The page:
Under Steadman, several issues should be considered, including: (1) the egregiousness of the respondent's actions; (2) the isolated or recurrent nature of the infraction; (3) the degree of scienter involved; (4) the sincerity of the respondent's assurances against future violations; (4) the respondent's recognition of the wrongful nature of its conduct; and (6) the likelihood of future violations. No one factor is controlling.

Neurotech's violations are serious and recurring. Although scienter is not an element of the offense, it is plain that Neurotech took its compliance responsibilities seriously only after the Commission commenced this enforcement action. Neurotech did not engage Roth until after the Commission issued the OIP in this matter. Neurotech's inaction prior to the initiation of this proceeding raises serious doubts as to its future compliance with the periodic reporting requirements. Bernard Artz has made no credible assurances against future reporting violations.

In e-Smart Technologies, Inc., __ SEC Docket ___, ___ , 2004 SEC Lexis 2361 at *12 (Oct. 12, 2004) (Remand Order), the Commission stated that a company's subsequent filing history is an important factor to be considered in determining whether revocation is necessary or appropriate for the protection of investors. It also explained that Section 12(j) proceedings play an important role in its enforcement program because many publicly traded companies that fail to file on a timely basis are "shell companies" and, as such, are attractive vehicles for fraudulent stock manipulations schemes. Id. at *8-9 n.14. The Commission also stated (id. at *10-12 n.17):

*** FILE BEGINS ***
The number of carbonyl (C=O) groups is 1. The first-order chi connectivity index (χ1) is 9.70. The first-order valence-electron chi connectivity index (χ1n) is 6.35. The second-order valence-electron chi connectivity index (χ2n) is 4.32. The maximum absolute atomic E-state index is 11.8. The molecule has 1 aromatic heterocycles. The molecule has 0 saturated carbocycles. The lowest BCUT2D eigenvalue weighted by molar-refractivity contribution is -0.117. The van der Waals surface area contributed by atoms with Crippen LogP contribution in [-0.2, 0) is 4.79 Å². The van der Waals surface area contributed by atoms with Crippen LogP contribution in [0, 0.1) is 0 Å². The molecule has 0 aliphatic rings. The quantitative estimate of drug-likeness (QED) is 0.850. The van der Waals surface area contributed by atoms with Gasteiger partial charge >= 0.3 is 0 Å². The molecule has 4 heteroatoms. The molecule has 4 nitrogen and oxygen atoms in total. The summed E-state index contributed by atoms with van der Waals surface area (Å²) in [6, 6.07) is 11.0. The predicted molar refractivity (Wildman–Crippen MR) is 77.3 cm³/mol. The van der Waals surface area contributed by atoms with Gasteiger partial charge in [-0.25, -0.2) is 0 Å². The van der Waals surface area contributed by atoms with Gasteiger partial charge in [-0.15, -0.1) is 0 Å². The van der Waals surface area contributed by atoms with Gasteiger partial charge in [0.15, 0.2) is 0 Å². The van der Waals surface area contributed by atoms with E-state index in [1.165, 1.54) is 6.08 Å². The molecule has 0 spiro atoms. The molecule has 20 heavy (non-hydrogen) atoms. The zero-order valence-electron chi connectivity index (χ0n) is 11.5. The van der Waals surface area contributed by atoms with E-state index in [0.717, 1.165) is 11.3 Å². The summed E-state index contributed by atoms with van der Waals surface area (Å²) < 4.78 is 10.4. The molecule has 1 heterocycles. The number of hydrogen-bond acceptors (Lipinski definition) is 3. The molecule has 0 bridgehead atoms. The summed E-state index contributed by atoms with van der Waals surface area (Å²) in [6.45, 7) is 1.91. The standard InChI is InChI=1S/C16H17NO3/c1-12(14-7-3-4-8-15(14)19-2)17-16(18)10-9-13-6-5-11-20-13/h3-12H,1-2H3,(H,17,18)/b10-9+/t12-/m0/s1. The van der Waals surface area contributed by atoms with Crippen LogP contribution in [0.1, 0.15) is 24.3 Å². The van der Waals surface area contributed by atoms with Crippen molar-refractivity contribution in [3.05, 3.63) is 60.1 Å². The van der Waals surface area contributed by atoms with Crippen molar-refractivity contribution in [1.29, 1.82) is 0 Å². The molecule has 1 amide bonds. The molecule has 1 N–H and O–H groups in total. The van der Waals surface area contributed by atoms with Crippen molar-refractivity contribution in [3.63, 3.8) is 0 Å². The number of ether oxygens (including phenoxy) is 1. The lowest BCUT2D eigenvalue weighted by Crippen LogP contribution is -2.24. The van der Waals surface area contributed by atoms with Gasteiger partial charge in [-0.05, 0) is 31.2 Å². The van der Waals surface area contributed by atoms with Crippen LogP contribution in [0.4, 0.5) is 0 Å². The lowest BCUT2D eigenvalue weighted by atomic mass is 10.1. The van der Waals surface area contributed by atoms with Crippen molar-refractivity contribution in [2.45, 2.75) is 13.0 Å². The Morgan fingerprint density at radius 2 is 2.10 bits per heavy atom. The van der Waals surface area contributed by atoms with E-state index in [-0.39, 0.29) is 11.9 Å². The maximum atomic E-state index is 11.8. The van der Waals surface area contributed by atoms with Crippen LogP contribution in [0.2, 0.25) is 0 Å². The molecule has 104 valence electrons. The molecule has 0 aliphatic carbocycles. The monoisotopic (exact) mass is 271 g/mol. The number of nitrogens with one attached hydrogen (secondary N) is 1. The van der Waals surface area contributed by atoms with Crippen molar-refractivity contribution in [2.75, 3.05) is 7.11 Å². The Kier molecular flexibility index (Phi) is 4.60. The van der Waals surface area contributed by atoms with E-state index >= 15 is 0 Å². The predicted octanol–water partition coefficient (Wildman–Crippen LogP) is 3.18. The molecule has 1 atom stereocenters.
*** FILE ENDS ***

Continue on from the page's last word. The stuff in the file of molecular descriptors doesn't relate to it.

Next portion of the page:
Our decision [to remand in e-Smart] should not be construed as suggesting that a determination to revoke an issuer's registration will be reconsidered simply because the issuer has returned to reporting compliance and begun to submit long overdue filings. Other considerations, including the need for finality in Commission administrative proceedings, may justify a different result.